Police Say Third Suspect Has Confessed Mark Canty ``admitted To Everything'' In Officer Lauretha Vaird's Slaying, One Detective Said. Police Are Probing His Possible Role In Other Robberies.

Posted: January 16, 1996

ROCKVILLE, Md. — Police say Mark Canty has admitted it all.

They say Canty, last of three suspects jailed in the murder of Philadelphia Police Officer Lauretha Vaird, has described his role in the slaying to homicide detectives in a statement that filled 14 pages.

``He admitted to everything,'' one detective said.

In addition to the Jan. 2 bank holdup that ended with Vaird's death, investigators say they believe that Canty helped rob at least one other bank. It was a big score - worth about $160,000 - on Stenton Avenue in October, senior police investigators said yesterday.

Canty, 22, captured in this Washington, D.C., suburb Saturday night by two rookie police officers making a routine car stop, faces an extradition hearing today. If he waives his right to a hearing, the George Washington High School graduate could be returned to Philadelphia as soon as tonight to face murder charges.

Like others who knew him in Philadelphia, his mother said yesterday that she could not believe he was part of a murder.

Vera Brown was alternately distraught, angry and explanatory, complaining that she was being hounded by the media while insisting that her son was honorable.

``He was a good boy. He got with the wrong people,'' Brown said. ``I'm a respectable person. We're a respectable family. Yesterday was bad enough that the news said he was outside a crack house down there. My son has never taken one drug in his life. . . . It tears my heart out to see my son on TV every time the news comes on.''

Brown wondered where she would get the money to pay for her son's legal defense - a $50,000 or $60,000 bill, by her estimate. ``We don't have that kind of money,'' she said.

She said her son was raised right, by people who loved him.

``I've looked at the news so many times, I'm sick of it,'' she said. ``You never know what's coming in your life. You might have a brother or a sister that gets into trouble, and then you'll know how I feel.''

Law enforcement sources said Canty had been linked to the Stenton Avenue holdup through the work of a federal and city task force of FBI agents and police detectives. It was the first time that any of the three men accused of killing Vaird had been tied to a previous bank robbery.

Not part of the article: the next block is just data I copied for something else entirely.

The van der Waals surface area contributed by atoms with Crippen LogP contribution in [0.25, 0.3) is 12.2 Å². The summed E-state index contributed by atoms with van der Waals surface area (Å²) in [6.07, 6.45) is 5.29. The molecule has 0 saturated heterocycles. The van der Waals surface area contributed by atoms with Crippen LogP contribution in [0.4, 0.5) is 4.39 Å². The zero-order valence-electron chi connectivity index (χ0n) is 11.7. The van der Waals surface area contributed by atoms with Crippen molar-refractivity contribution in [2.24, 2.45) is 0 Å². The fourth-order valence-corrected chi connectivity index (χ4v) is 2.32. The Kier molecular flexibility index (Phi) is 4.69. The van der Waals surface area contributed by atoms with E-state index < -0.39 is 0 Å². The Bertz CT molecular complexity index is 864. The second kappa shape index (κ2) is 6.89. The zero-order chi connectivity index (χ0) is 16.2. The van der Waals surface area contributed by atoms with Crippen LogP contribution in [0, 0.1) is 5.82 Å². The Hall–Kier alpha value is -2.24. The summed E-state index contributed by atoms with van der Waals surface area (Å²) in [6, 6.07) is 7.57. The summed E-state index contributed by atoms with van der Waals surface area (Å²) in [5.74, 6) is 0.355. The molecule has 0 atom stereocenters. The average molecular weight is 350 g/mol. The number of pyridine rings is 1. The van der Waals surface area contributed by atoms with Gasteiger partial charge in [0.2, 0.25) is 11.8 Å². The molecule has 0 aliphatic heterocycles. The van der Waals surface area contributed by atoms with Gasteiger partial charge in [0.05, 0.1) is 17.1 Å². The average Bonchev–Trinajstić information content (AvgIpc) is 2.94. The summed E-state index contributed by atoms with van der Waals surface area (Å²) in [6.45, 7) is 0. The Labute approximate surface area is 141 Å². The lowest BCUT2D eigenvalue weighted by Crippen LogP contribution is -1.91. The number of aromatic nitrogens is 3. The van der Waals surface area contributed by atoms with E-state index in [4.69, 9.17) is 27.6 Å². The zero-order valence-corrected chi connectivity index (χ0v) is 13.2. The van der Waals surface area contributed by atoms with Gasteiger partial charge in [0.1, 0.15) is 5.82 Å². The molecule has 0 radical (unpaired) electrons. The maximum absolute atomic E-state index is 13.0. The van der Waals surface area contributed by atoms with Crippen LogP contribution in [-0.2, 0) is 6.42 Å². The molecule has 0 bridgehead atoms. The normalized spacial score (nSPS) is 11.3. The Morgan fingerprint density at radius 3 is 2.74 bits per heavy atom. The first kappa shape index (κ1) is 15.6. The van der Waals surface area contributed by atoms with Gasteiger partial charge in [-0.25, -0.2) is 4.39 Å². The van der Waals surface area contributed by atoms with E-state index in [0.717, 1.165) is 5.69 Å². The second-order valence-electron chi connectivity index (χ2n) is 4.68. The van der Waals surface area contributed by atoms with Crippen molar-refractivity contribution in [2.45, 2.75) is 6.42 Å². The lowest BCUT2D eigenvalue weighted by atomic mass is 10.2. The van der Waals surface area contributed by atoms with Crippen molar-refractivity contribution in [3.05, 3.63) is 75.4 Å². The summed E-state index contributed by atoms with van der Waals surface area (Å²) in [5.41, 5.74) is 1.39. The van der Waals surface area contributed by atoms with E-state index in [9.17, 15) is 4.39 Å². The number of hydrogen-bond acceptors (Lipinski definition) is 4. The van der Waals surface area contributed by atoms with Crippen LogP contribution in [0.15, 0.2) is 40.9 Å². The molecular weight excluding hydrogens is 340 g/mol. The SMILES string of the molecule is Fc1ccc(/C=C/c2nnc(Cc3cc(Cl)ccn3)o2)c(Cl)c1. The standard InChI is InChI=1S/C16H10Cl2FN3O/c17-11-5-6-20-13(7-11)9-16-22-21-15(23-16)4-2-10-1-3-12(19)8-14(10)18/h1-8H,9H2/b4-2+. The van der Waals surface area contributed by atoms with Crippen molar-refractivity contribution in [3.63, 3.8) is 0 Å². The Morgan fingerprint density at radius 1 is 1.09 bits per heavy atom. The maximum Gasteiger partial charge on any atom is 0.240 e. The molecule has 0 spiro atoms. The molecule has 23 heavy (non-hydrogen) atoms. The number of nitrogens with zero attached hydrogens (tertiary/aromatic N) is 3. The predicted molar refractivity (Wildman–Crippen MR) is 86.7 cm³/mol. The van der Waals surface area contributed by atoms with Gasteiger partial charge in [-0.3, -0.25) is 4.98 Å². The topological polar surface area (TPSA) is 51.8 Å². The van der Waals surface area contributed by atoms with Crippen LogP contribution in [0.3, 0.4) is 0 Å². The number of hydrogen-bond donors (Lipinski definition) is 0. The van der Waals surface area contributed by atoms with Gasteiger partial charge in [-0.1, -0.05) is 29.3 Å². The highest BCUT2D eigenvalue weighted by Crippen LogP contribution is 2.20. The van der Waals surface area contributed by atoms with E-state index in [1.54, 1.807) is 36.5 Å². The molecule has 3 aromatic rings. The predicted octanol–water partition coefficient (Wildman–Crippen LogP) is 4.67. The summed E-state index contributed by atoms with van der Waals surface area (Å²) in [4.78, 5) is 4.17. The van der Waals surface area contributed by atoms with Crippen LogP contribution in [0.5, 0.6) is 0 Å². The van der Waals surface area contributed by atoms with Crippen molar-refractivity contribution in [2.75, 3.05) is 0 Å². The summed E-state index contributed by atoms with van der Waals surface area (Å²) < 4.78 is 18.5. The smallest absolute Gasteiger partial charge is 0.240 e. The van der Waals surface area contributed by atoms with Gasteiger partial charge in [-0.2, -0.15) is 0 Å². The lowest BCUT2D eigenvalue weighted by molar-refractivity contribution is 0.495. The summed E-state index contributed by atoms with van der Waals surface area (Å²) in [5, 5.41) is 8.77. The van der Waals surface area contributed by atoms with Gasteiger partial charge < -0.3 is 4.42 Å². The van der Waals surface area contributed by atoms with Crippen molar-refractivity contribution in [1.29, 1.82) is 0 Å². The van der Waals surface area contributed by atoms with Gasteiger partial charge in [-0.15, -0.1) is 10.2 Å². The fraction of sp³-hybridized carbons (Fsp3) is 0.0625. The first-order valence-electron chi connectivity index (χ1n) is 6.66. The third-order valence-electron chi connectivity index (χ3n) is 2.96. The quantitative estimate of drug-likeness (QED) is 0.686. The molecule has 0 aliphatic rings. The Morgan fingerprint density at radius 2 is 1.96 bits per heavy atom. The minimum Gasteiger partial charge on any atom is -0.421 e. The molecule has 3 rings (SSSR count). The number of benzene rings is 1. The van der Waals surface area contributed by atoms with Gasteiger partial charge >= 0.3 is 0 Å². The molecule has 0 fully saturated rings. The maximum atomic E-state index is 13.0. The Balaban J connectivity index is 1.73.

It may not be the last.

Federal and local investigators are continuing to explore Canty's possible involvement, and that of his two companions, in earlier robberies, police said. The two other suspects, rap artists Warren ``Steady B'' McGlone and Christopher ``Cool C'' Roney, both 26, were arrested within days of Vaird's slaying.

The task force also has determined that many of the recent so-called bank takeovers - in which thieves hit a bank as it opens, hoping to get into the vault - were committed by a core group of 10 to 20 robbers. They operate in smaller, ever-changing clusters, according to investigators.

``They break up into splinter groups that go robbing,'' said one top police official.

It's unclear how many robberies the larger group may have committed, he said. Police are turning their attention to that question, having until now concentrated on solving Vaird's slaying.

``We're going A to B,'' the official said. ``You don't look at B until A is done.''

In addition to the Stenton Avenue bank robbery, the police and FBI are looking at whether the same trio may have robbed fast-food restaurants.

Canty had been sought for nearly two weeks before being arrested at 9:30 p.m. Saturday. He was being held without bail at the Montgomery County (Md.) Detention Center.

His arrest brought an end to a police manhunt that began when Vaird walked in on three men who were robbing the PNC branch bank in Feltonville. She died after being shot once in the chest.

Authorities have identified McGlone as the driver of the getaway car, and say Roney hid behind the bank's door and fired the fatal shot from a .380-caliber handgun. Canty was in the bank with Roney, police said.

Saturday night, Montgomery County Officers Mary Doyle and Peter Davidov were on routine patrol in the working-class Lincoln Park section of Rockville. Doyle spotted someone standing outside a known drug house, chatting with the driver of a car that had Pennsylvania license plates.

She circled the block. That's when the Mazda 929 turned on its lights and drove away.

The officers ran a computer check on the license tag, which showed that the car might be carrying someone wanted for homicide in Philadelphia. They stopped the Mazda, and Canty surrendered without resistance. He later told the police, ``I'm the one you are looking for.''

Three Philadelphia homicide detectives who went to Rockville to question Canty have returned to Philadelphia.

Canty remained in Maryland - held at the detention center, a modern-looking concrete building amid snow-covered grounds on Seven Locks Road, near Interstate 270. Jailers there denied a reporter's request to see Canty yesterday.

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